Since the year 1965, computer scientists have been able to forecast the growth of the density of transistors on integrated circuits. This is thanks to the observation that Gordon Moore, co-founder of Intel and lesser-known Fairchild Semiconductor, made on the historical trends of transistor density percentage increase in his 1965 article…
You are probably familiar with the fact that time often chooses to work against us. This is something that all commuters are familiar with. All the attempts to rush to work are futile because of the phenomenon known as velocity time dilation.
It doesn’t take much intuition to figure out what causes this type of time dilation, the details of which were for the first time ever written down in Albert Einstein’s’ book ’Special Theory of Relativity’, which was published in 1905. This book argued for the first time ever, that it was not only possible to move through time, in the same way you can move through space, but that it was impossible to do one without doing the other.
Specific experiments have been conducted to observe time dilation. One of the most famous experiments designed specifically to test the theory of relativity was the Hafele-Keating experiment. In this experiment, 4 caesium-beam atomic clocks were flown around the world, once eastwards, and once westward. The measured difference between the displayed time of the clocks that had been around the world, and those that had not supported the idea that time dilation did exist.
Despite the fact that this has been observed to happen, we know that you will always perceive your own time to be passing at normal speed, and that time only appears to speed up or slow down relative to an observer (a moving clock slows down relative to a stationary observer).
Fortunately for the commuter, the speeds at which we need to travel in order for time dilation to be noticeable are, and for a very long time will continue to be unattainable. For a person to notice time dilation with the naked eye, they would need to be travelling at a speed close to the speed of light. The equation:
shows how time dilation increases exponentially (due to the square sign next to v and the square root sign at the bottom of the fraction). As v gets bigger, the bottom half of the fraction tends towards 0, and t’ tends towards infinity. If v=c, then time for you appears to stop to stationary observers. To give a more visual representation, here is a graph displaying this:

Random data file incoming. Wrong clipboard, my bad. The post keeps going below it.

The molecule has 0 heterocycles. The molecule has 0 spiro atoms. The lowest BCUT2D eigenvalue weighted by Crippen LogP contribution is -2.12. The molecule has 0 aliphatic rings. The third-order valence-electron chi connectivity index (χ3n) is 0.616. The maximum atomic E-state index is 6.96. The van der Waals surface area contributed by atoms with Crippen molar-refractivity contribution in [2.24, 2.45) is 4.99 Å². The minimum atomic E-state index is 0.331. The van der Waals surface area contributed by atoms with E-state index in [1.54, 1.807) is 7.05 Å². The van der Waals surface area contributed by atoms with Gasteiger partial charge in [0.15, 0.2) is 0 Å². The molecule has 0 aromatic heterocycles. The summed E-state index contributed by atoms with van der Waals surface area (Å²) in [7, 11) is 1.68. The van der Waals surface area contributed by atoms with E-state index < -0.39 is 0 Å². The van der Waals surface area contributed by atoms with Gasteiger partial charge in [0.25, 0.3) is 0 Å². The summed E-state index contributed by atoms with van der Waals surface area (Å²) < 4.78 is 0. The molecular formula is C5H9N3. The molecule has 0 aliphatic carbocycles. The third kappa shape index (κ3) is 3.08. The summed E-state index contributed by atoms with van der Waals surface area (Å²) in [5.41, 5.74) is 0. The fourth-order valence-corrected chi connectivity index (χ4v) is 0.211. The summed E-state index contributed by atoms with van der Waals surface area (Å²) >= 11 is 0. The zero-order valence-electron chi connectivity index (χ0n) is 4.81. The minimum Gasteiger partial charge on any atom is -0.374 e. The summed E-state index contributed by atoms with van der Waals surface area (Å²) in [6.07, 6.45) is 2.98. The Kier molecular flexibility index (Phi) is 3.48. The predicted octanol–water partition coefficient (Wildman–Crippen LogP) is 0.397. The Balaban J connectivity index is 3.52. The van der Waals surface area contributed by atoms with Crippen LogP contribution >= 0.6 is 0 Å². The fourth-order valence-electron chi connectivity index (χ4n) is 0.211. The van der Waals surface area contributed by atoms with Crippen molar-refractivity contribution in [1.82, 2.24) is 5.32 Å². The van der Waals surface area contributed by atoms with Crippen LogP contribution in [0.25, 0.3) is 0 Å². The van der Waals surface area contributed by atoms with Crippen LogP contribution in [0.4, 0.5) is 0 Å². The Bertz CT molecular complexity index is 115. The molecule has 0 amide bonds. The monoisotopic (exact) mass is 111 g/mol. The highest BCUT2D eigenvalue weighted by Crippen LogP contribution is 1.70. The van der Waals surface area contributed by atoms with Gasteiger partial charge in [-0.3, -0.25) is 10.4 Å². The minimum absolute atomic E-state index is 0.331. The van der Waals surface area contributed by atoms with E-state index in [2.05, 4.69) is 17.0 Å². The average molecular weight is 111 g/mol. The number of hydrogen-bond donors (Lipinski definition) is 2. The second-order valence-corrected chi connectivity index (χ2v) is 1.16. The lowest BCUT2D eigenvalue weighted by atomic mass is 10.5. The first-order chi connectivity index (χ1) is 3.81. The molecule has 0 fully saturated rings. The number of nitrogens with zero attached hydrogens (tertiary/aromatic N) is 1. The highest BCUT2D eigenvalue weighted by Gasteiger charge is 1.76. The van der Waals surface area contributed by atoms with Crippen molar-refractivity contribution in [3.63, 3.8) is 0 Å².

As you can see, once you reach speeds around 90% of the speed of light, time dilation rockets upwards and tends towards infinity (which is only reached when you travel at the speed of light). The irony is, for the poor commuter trying to get to work on time, the faster he or she travels, the less time he or she has to get there.
But, fear not, for there is a way around this problem. The solution is gravitational time dilation. This is another phenomenon which is yet again creatively named. You have probably guessed, that this type of time dilation is affected by the strength of the gravitational field that you are in. This is the equation for it (r is the radial coordinate, G is the universal gravitational constant):
This shows that time runs faster outside gravitational fields. It shows that as r tends towards infinity, t (subscript 0) tends towards 0, meaning that a clock an infinite distance away from any gravitational field, would be the fastest clock in the universe.
For many of you, the physics behind time dilation will be of little interest. However, there are some invaluable lessons which we can take away from it:
1. Walking is actually a quicker way to work than travelling by vehicle
2. If you really want to travel by vehicle, travel by spaceship because time passes faster in space (and spaceships are awesome)
Light is incredibly annoying. Even if we were to approach the speed of light, or perhaps even reach it, light would still travel at the speed of light relative to us. This is because the speed of light is relative to the observer. This was first realised in the 1900s by Einstein and is today known as Einstein’s Theory of relativity.
Theoretically, however, it should be possible to reach the speed of light relative to another object. A simple way would be to have two objects moving in opposite directions, heading away from each other at half of the speed of light. Using this method, not only could we reach the speed of light, but we could actually exceed the speed of light, because the fastest speed ever reached by any particle, excluding photons, that has been observed by humans was travelling at 99.99999999999999999999951% of c (c is the speed of light). This speed is fast, in fact, if this particle were to travel for 215,000 years alongside a photon, the photon would only gain a 1cm lead.